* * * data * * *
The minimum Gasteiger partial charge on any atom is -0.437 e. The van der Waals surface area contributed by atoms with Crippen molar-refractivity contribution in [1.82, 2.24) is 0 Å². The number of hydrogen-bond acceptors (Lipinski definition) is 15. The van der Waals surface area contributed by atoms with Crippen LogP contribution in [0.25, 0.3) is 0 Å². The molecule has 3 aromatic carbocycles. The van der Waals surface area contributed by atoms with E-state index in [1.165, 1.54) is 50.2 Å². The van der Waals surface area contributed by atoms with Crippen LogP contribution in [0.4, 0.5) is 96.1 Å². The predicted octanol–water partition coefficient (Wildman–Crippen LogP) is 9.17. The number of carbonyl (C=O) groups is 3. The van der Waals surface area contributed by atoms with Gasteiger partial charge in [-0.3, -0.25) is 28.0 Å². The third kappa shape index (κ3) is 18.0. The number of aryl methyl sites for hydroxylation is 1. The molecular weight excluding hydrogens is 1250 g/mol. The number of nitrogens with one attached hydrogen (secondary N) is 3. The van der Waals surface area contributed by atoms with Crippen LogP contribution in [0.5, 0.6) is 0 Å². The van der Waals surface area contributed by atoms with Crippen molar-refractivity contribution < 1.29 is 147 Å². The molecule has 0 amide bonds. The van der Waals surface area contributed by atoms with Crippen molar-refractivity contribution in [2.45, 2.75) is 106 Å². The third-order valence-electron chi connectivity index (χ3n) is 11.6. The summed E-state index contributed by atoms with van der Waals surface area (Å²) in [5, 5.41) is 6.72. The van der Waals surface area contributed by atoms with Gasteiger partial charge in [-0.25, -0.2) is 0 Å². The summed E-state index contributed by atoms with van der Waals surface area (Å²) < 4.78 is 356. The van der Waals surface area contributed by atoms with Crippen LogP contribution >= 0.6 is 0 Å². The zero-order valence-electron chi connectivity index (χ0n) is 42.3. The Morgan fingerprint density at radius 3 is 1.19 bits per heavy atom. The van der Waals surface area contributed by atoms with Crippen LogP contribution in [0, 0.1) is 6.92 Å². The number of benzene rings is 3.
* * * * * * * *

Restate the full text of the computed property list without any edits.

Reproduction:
The minimum Gasteiger partial charge on any atom is -0.437 e. The van der Waals surface area contributed by atoms with Crippen molar-refractivity contribution in [1.82, 2.24) is 0 Å². The number of hydrogen-bond acceptors (Lipinski definition) is 15. The van der Waals surface area contributed by atoms with Crippen LogP contribution in [0.25, 0.3) is 0 Å². The molecule has 3 aromatic carbocycles. The van der Waals surface area contributed by atoms with E-state index in [1.165, 1.54) is 50.2 Å². The van der Waals surface area contributed by atoms with Crippen LogP contribution in [0.4, 0.5) is 96.1 Å². The predicted octanol–water partition coefficient (Wildman–Crippen LogP) is 9.17. The number of carbonyl (C=O) groups is 3. The van der Waals surface area contributed by atoms with Gasteiger partial charge in [-0.3, -0.25) is 28.0 Å². The third kappa shape index (κ3) is 18.0. The number of aryl methyl sites for hydroxylation is 1. The molecular weight excluding hydrogens is 1250 g/mol. The number of nitrogens with one attached hydrogen (secondary N) is 3. The van der Waals surface area contributed by atoms with Crippen LogP contribution in [0.5, 0.6) is 0 Å². The van der Waals surface area contributed by atoms with Crippen molar-refractivity contribution < 1.29 is 147 Å². The molecule has 0 amide bonds. The van der Waals surface area contributed by atoms with Crippen molar-refractivity contribution in [2.45, 2.75) is 106 Å². The third-order valence-electron chi connectivity index (χ3n) is 11.6. The summed E-state index contributed by atoms with van der Waals surface area (Å²) in [5, 5.41) is 6.72. The van der Waals surface area contributed by atoms with Gasteiger partial charge in [-0.25, -0.2) is 0 Å². The summed E-state index contributed by atoms with van der Waals surface area (Å²) < 4.78 is 356. The van der Waals surface area contributed by atoms with Crippen LogP contribution >= 0.6 is 0 Å². The zero-order valence-electron chi connectivity index (χ0n) is 42.3. The Morgan fingerprint density at radius 3 is 1.19 bits per heavy atom. The van der Waals surface area contributed by atoms with Crippen LogP contribution in [0, 0.1) is 6.92 Å². The number of benzene rings is 3.